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Council approves Barton Springs Pool Plan, trail

Friday, January 16, 2009 by Jacob Cottingham

Some members of the city’s environmental community reacted against two City Council actions on Thursday. Save Our Springs Executive Director Bill Bunch and Roy Waley, the vice-chair of the Austin Regional chapter of the Sierra Club, took exception to the city’s resolutions for the Barton Springs Pool Master Plan. The Save Barton Creek Association supported the pool master plan.

 

Additionally, Bunch had issues with the city’s handling of the Walk-for-a-Day Trail resolution.

 

The Barton Spring Pool Master Plan in 2007 set out to improve water quality by removing a gravel bar, improve pool cleaning operations, renovate the Sunken Gardens and provide funds to study water quality. These projects, referred to as short-term projects were funded with  $6.2 million in 2007. They include improved pool grounds, restoration of the historic bathhouse, rehabilitation of Eliza Springs and several other changes intended to spruce up the area around the pool.

 

Waley suggested that the city was better off paying for additional land acquisition rather than fixing up the bathhouse and urged a limit to the density of development in the Barton Springs watershed.

 

Bunch was much more pointed in his criticism. He decried the lack of a full public hearing and said that while the region was in a critical stage drought, the money may be better spent preserving recharge rather than a face-lift for the bathhouse.  Bunch said, “enough water has been permitted for pumping that the springs could literally be pumped dry, and yet to my knowledge, the city has budgeted not a single penny to protect flows at Barton Springs.” Although Bunch acknowledged that the Barton Springs Edwards Aquifer Conservation District is tasked with protecting the aquifer he said their funding was insufficient.

 

Bunch called the current economic climate an ideal time, “to buy lands that were slated for pavement and development in this extremely vulnerable watershed.” Instead, Bunch argued that the Master Plan should not focus on developing around the springs, but instead on protecting the quality and quantity of
spring flows.  Second, he said the plan does not fund operation and maintenance, which is needed now and should be considered a higher priority than building projects at the springs.
He also claimed that despite the lengthy planning process and Council efforts to involve the community, “public process for this plan was broken from the outset.”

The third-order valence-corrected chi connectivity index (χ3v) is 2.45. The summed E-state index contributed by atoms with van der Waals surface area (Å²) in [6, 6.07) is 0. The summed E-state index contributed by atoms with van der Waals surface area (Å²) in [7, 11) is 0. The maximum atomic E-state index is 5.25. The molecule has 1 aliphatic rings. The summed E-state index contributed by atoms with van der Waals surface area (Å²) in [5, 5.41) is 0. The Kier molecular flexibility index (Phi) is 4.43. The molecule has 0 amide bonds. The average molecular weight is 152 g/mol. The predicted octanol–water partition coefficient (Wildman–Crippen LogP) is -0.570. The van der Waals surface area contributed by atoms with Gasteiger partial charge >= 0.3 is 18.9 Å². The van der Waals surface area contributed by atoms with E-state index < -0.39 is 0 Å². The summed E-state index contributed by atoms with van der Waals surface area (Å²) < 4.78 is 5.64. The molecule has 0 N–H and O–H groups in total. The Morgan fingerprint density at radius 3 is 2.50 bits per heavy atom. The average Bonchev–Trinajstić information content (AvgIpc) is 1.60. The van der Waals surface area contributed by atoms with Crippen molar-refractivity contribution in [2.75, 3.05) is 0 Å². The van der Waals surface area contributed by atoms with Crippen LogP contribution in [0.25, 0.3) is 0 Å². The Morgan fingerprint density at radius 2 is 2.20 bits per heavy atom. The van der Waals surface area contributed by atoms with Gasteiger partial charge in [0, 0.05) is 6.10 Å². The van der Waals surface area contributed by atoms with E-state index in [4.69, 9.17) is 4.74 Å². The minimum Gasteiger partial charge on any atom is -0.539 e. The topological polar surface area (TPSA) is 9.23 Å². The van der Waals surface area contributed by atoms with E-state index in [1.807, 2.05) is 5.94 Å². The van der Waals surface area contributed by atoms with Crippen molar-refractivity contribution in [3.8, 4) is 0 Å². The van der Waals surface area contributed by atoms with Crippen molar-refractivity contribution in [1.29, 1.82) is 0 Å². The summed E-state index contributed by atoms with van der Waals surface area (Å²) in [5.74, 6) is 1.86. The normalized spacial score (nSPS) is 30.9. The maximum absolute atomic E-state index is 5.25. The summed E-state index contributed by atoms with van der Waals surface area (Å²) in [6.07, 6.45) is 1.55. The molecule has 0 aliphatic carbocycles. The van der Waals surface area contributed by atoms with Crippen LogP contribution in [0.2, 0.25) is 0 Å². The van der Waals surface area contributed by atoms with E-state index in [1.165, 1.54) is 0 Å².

He had similar issues with the Walk-for-a-Day Trail resolution. The item would approve negotiation of a Memorandum of Understanding with the Hill Country Conservancy for development of an approximately 34-mile stretch of trail connecting Austin with the Onion Creek Preserve. It will run along various land parcels acquired to protect recharge features and the Edwards Aquifer watershed.  Bunch cited the draft resolution language that lacked, “a single word about public involvement.” Although there is a cooperative agreement with the Hill Country Conservancy, Bunch said that the involvement of a private non-profit was not the same as an open public.

 

The SOS Executive Director mentioned that George Cofer, Executive Director for HCC, had told a group that the trail could cost $750,000 per mile with a total cost ranging from $6-24 million. Again, Bunch thought this money would be better spent on land acquisition.

 

Council Members did subtly reference Bunch’s comments. Place 4 Council Member Laura Morrison requested that city staff work with Council and the community in parallel to develop the Walk for a Day Memorandum Of Understanding and put together “what we might conceive of a public process.”  Mayor Will Wynn responded that, “those discussions have been happening.”

 

Place 6 Council Member Sheryl Cole said the Barton Springs Pool was an icon along the lines of music and MUNY Golf Course and said “we know how many stakeholders have been involved in that process and so we’d like to thank them for being involved.” She said that despite the substantial amount the city is investing she knows it’s not enough and pledged to raise more and help find that funding. Council unanimously approved the resolutions on the consent agenda.

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